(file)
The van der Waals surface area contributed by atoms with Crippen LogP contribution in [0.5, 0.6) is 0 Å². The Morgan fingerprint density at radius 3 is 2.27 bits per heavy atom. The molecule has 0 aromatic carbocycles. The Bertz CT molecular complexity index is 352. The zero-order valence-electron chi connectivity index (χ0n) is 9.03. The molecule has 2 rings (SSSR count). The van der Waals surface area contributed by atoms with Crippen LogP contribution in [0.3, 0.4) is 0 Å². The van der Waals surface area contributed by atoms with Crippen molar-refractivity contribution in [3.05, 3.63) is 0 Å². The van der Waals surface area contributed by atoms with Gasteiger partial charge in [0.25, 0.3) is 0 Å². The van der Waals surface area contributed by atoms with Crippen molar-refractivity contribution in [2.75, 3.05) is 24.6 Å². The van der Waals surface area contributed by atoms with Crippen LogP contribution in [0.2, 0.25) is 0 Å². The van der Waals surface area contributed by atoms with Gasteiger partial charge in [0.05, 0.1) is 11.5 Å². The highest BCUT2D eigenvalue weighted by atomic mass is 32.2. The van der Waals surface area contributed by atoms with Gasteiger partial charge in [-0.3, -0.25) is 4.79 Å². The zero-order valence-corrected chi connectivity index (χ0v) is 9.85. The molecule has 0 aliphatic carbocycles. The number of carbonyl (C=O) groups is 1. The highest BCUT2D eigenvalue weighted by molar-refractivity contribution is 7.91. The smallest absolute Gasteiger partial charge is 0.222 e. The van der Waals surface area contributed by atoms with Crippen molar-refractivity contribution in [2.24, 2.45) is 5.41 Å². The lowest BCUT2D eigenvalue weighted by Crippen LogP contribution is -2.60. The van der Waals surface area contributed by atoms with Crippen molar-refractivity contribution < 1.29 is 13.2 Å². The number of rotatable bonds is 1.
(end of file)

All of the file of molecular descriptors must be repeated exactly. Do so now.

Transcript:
The van der Waals surface area contributed by atoms with Crippen LogP contribution in [0.5, 0.6) is 0 Å². The Morgan fingerprint density at radius 3 is 2.27 bits per heavy atom. The molecule has 0 aromatic carbocycles. The Bertz CT molecular complexity index is 352. The zero-order valence-electron chi connectivity index (χ0n) is 9.03. The molecule has 2 rings (SSSR count). The van der Waals surface area contributed by atoms with Crippen LogP contribution in [0.3, 0.4) is 0 Å². The van der Waals surface area contributed by atoms with Crippen molar-refractivity contribution in [3.05, 3.63) is 0 Å². The van der Waals surface area contributed by atoms with Gasteiger partial charge in [0.25, 0.3) is 0 Å². The van der Waals surface area contributed by atoms with Crippen molar-refractivity contribution in [2.75, 3.05) is 24.6 Å². The van der Waals surface area contributed by atoms with Crippen LogP contribution in [0.2, 0.25) is 0 Å². The van der Waals surface area contributed by atoms with Gasteiger partial charge in [0.05, 0.1) is 11.5 Å². The highest BCUT2D eigenvalue weighted by atomic mass is 32.2. The van der Waals surface area contributed by atoms with Gasteiger partial charge in [-0.3, -0.25) is 4.79 Å². The zero-order valence-corrected chi connectivity index (χ0v) is 9.85. The molecule has 0 aliphatic carbocycles. The number of carbonyl (C=O) groups is 1. The highest BCUT2D eigenvalue weighted by molar-refractivity contribution is 7.91. The smallest absolute Gasteiger partial charge is 0.222 e. The van der Waals surface area contributed by atoms with Crippen molar-refractivity contribution in [2.24, 2.45) is 5.41 Å². The lowest BCUT2D eigenvalue weighted by Crippen LogP contribution is -2.60. The van der Waals surface area contributed by atoms with Crippen molar-refractivity contribution < 1.29 is 13.2 Å². The number of rotatable bonds is 1.